“Large, heavy down and deep excavators tear up streets, require a larger footprint on the street, generate more noise, burn more fuel, have higher transportation, storage and maintenance costs, and leave a much larger carbon footprint, among many other factors. These factors have driven the development of powerful, quiet, mid-size excavation equipment.”

Mr Turner said part of the past problem with widespread adoption of lighter excavation equipment in mid-depth utility work – up to 4.9 m deep – was that the machines couldn’t handle heavy steel trench boxes that were developed for use with large excavators. Steel trench boxes, he said, weighed about three times as much as aluminium boxes.

More options

“The use of lightweight aluminium shields in place of steel boxes has increased dramatically over the last few years,” he said. “With aluminium, the contractor gains a much lighter box that is far better matched to the excavators he is using.”

Mr Turner added that the company forecast widespread growth in demand for aluminium trench shielding over the next five years in
the US.

Meanwhile, utility products and attachments director for Volvo CE Sales Region EMEA, Per Leis, said that the utility sector in Europe was switching away from the use of backhoe loaders for trenching, and moving more towards the use of compact equipment.

“This switch has put rental companies to the fore, simply because they tend to stock compact equipment whereas they never really carried backhoe loaders in any great volume,”
he said.

To meet this demand, Volvo CE added the ECR25D short tail swing compact excavator top its product line up in the summer of last year, and Mr Leis said the manufacturer planned to follow this in the coming weeks with the launch of a new 5 tonne ECR50D.

“We are closing the gaps in our compact offering,” said Mr Leis. “The utility sector puts varied demands on machines and it is therefore imperative that we offer the type of flexibility required by end users.”

Philippi-Hagenbuch, meanwhile, has focussed on increasing the options available to contractors on trenching jobs. It has introduced a new cutter for trenching operations – a tool that it claims uses up to -70% less energy during trenching than traditional trench saws, breakers, or other cutting devices.

The company said the Rolling Wedge Cutter caused less disruption to the ground, and could also be used on frozen earth without having to wait for it to thaw. It said the tool, which is available in diameters from 0.75 in to 9 in (19 mm to 229 mm) could be adapted to many makes and models of trenchers and mining equipment, with a host of optional tips. Philippi-Hagenbuch is now developing cutters for specific cutting applications – the width of the trench dictates the total number of cutters required.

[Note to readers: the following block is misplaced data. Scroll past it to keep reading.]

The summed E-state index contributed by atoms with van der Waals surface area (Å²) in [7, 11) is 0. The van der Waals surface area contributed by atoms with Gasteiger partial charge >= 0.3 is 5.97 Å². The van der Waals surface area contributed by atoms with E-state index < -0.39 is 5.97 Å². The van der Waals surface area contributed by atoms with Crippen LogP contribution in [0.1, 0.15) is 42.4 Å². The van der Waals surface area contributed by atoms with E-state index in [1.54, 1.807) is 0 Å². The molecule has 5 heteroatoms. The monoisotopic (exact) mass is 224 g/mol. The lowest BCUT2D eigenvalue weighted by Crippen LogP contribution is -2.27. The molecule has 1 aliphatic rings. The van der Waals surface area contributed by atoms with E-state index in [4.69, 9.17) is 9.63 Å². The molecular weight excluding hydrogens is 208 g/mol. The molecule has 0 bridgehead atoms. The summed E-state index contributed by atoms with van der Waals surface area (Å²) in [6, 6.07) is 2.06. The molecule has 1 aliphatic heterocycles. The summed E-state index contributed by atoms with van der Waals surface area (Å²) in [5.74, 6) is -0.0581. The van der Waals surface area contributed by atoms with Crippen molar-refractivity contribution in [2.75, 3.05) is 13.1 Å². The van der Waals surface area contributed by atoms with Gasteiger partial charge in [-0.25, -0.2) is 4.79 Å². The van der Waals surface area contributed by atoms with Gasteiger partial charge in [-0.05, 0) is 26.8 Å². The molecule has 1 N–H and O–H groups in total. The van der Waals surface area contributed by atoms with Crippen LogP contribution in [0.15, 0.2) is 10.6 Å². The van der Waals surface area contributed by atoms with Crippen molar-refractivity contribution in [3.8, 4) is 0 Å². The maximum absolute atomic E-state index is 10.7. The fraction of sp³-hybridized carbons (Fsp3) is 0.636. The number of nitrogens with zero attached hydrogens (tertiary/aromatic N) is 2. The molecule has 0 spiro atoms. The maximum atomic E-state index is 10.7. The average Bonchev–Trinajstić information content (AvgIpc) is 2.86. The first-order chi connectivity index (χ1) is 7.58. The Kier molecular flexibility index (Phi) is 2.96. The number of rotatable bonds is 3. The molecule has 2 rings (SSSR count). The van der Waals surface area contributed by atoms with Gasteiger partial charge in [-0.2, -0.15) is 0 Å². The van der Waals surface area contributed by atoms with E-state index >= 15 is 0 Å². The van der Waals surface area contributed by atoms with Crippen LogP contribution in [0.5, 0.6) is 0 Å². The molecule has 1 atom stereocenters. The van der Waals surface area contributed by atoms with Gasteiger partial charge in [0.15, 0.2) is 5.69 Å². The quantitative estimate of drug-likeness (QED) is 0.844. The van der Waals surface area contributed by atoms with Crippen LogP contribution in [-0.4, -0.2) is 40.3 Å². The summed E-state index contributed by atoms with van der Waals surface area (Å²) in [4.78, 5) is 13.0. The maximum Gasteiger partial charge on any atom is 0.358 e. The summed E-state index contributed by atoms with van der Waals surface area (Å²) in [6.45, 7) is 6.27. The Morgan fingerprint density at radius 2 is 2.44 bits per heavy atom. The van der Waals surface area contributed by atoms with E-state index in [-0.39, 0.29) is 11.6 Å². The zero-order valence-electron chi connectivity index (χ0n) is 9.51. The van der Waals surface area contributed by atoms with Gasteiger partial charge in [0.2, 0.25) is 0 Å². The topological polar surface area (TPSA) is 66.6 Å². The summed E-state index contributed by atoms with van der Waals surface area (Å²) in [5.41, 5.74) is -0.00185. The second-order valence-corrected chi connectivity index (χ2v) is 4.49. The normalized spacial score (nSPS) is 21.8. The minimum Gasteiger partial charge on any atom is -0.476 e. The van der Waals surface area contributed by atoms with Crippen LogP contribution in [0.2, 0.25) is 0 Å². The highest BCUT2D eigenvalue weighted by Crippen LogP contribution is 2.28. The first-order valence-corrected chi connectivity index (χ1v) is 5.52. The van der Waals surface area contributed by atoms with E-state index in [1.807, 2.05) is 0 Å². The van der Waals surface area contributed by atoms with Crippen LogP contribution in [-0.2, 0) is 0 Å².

On the larger end of the trenching scale, Murphy Pipe & Civil has further developed new plough technology for the installation of high-density polyethylene pipelines in the oil and gas and mining sectors in Australia.

The company’s research & development team have been expanding the flexibility of Föckersperger Spiderploughs – machines manufactured by Germany-based Föckersperger.

John Stack, Murphy CEO, said, “During its research of the German manufacturer’s technology in 2009, MPC identified a unique opportunity for the 450 mm machines to be adapted for the Australian market. Extensive modifications were made in order to deliver economic, safety and environmental benefits through its operation, resulting in last summer’s achievement of the successful installation of 630 mm HDPE pipeline at a field day demonstration.”

Installation rate

With an installation rate of up to five times higher than conventional methods, Murphy said the Spiderplough is able to regularly install up to 10 km of HDPE pipeline in a single day in trench corridors as narrow as 12 m, delivering significant cost savings.

Indeed, while each pipeline installation contract varies, Murphy said the technology was generally seen as saving clients between 30% and 50% in costs through reduced crew sizes, reduced fleet requirements and shorter installation time leading to reduced contract periods. Murphy itself has already installed over 3,000 km of pipeline using the technology.

The underground utilities sector is developing rapidly, and it will be interesting to see how quickly the advanced technology currently in use across mature markets spreads and adapts into emerging economies in the coming year.